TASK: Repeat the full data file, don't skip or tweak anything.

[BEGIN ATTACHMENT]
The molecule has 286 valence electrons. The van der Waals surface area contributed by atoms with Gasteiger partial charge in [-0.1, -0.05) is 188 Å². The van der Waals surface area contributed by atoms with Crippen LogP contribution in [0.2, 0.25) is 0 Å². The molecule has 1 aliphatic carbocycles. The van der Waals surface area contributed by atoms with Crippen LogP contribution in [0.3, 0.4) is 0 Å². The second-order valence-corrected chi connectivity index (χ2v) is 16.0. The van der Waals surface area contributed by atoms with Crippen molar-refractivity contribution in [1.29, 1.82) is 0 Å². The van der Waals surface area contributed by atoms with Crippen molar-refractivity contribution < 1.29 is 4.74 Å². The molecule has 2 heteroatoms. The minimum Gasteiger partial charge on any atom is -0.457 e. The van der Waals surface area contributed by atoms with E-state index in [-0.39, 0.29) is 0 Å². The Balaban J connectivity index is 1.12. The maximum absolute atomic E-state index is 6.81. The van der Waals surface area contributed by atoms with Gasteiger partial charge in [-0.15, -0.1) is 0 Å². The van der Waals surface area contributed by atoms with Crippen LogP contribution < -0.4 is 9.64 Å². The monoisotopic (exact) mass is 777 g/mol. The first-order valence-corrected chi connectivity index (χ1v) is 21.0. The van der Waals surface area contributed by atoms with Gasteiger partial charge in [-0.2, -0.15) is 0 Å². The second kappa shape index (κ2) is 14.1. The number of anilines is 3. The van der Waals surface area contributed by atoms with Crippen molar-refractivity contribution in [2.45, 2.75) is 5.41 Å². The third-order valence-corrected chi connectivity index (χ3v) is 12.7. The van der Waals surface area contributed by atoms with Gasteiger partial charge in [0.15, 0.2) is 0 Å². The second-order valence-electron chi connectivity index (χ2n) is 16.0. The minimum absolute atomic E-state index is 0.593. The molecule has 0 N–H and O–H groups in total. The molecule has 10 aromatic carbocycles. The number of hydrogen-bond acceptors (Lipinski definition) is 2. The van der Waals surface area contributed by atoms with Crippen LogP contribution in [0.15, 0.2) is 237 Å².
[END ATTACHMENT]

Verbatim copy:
The molecule has 286 valence electrons. The van der Waals surface area contributed by atoms with Gasteiger partial charge in [-0.1, -0.05) is 188 Å². The van der Waals surface area contributed by atoms with Crippen LogP contribution in [0.2, 0.25) is 0 Å². The molecule has 1 aliphatic carbocycles. The van der Waals surface area contributed by atoms with Crippen LogP contribution in [0.3, 0.4) is 0 Å². The second-order valence-corrected chi connectivity index (χ2v) is 16.0. The van der Waals surface area contributed by atoms with Crippen molar-refractivity contribution in [1.29, 1.82) is 0 Å². The van der Waals surface area contributed by atoms with Crippen molar-refractivity contribution < 1.29 is 4.74 Å². The molecule has 2 heteroatoms. The minimum Gasteiger partial charge on any atom is -0.457 e. The van der Waals surface area contributed by atoms with E-state index in [-0.39, 0.29) is 0 Å². The Balaban J connectivity index is 1.12. The maximum absolute atomic E-state index is 6.81. The van der Waals surface area contributed by atoms with Gasteiger partial charge in [-0.15, -0.1) is 0 Å². The van der Waals surface area contributed by atoms with Crippen LogP contribution < -0.4 is 9.64 Å². The monoisotopic (exact) mass is 777 g/mol. The first-order valence-corrected chi connectivity index (χ1v) is 21.0. The van der Waals surface area contributed by atoms with Gasteiger partial charge in [-0.2, -0.15) is 0 Å². The second kappa shape index (κ2) is 14.1. The number of anilines is 3. The van der Waals surface area contributed by atoms with Crippen molar-refractivity contribution in [2.45, 2.75) is 5.41 Å². The third-order valence-corrected chi connectivity index (χ3v) is 12.7. The van der Waals surface area contributed by atoms with Gasteiger partial charge in [0.15, 0.2) is 0 Å². The second-order valence-electron chi connectivity index (χ2n) is 16.0. The minimum absolute atomic E-state index is 0.593. The molecule has 0 N–H and O–H groups in total. The molecule has 10 aromatic carbocycles. The number of hydrogen-bond acceptors (Lipinski definition) is 2. The van der Waals surface area contributed by atoms with Crippen LogP contribution in [0.15, 0.2) is 237 Å².